I wished that the news had been kept a secret from me, as well, for just a little longer. Instead, reality sunk into me, layer by layer, as we boarded the airplane. Memories of Aladdin and Jumanji on our old basement television crowded their way past me along with the other passengers. Rewinding VHS tapes, the technicolor plastic cases where I would replace them after every viewing. Our Disney collection — I don’t know what happened to all those old tapes. I hope they aren’t in a landfill. Their covers were so bright that sometimes I would just look at them, try to conceive the world painted in bold lines, a world so much easier and more colorful than the cold gray of the basement where I crouched.

It wasn’t that he was my favorite actor, or even close. I almost think it would have been easier if he was. But this way, I had no excuse for the silent contemplation that my mind and body demanded of me. As I got sandwiched on the plane between two large, loud men, without a single armrest to myself, I felt like an idiot. They tried to talk to me, to joke with me, over and over and over, and I felt scrutinized and hollow and ugly and lost. I didn’t want to cry, but I wanted to be home. I wanted to understand. I wanted to watch Aladdin.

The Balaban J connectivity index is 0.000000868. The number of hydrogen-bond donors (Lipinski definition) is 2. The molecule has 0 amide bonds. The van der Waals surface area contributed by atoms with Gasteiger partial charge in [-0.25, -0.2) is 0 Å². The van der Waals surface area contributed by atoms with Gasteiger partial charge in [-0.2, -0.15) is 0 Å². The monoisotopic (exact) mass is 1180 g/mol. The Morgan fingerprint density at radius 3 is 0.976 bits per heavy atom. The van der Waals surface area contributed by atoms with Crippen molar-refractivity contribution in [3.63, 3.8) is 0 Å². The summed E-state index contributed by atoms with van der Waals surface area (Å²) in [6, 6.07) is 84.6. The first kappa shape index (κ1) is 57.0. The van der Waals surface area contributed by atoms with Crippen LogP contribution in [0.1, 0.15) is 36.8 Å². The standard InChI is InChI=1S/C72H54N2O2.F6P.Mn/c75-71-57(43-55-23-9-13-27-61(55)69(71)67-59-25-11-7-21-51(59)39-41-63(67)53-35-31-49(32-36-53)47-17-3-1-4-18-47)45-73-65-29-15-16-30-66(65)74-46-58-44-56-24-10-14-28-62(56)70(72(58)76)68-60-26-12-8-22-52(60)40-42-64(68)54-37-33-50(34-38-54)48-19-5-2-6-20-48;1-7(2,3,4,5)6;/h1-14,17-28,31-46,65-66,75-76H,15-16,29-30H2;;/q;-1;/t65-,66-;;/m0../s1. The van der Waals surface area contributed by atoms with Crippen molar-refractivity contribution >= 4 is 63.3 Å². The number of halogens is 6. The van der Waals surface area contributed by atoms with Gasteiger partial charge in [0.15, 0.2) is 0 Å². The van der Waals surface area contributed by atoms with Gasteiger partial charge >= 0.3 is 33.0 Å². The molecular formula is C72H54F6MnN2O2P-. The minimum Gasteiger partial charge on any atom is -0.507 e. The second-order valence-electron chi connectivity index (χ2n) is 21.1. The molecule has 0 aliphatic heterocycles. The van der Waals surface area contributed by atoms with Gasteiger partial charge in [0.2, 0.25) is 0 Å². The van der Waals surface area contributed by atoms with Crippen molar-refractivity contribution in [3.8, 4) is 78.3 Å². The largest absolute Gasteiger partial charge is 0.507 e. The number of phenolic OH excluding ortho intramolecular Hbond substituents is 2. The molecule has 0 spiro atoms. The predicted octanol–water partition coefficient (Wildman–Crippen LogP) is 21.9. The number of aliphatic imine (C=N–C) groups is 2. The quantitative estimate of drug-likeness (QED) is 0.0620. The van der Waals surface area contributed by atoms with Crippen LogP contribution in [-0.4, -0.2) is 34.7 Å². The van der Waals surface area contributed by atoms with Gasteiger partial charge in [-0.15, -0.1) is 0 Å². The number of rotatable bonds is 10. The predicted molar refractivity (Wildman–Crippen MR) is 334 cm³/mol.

If I owe that movie anything, it has more to do with Jasmine than the Genie. She was — you guessed it — one of my first “girl crushes.” I didn’t realize it at the time, of course, but I was obsessed with her and her tiger, her long hair, her thick eyebrows and her little curly-toed slippers. So maybe, that afternoon in 2014, I was lamenting that little bit of my self-knowledge. If not for the thrill of the Genie, perhaps I wouldn’t have watched the movie, wouldn’t have fallen for the princess, wouldn’t be the flaming queer that I am today.

I know things don’t really work that way. But things also aren’t meant to work in a way where the comedic light of so many childhoods can off himself with a rope around the neck on a random August day. The best I can do is try to find solace in the butterfly effect.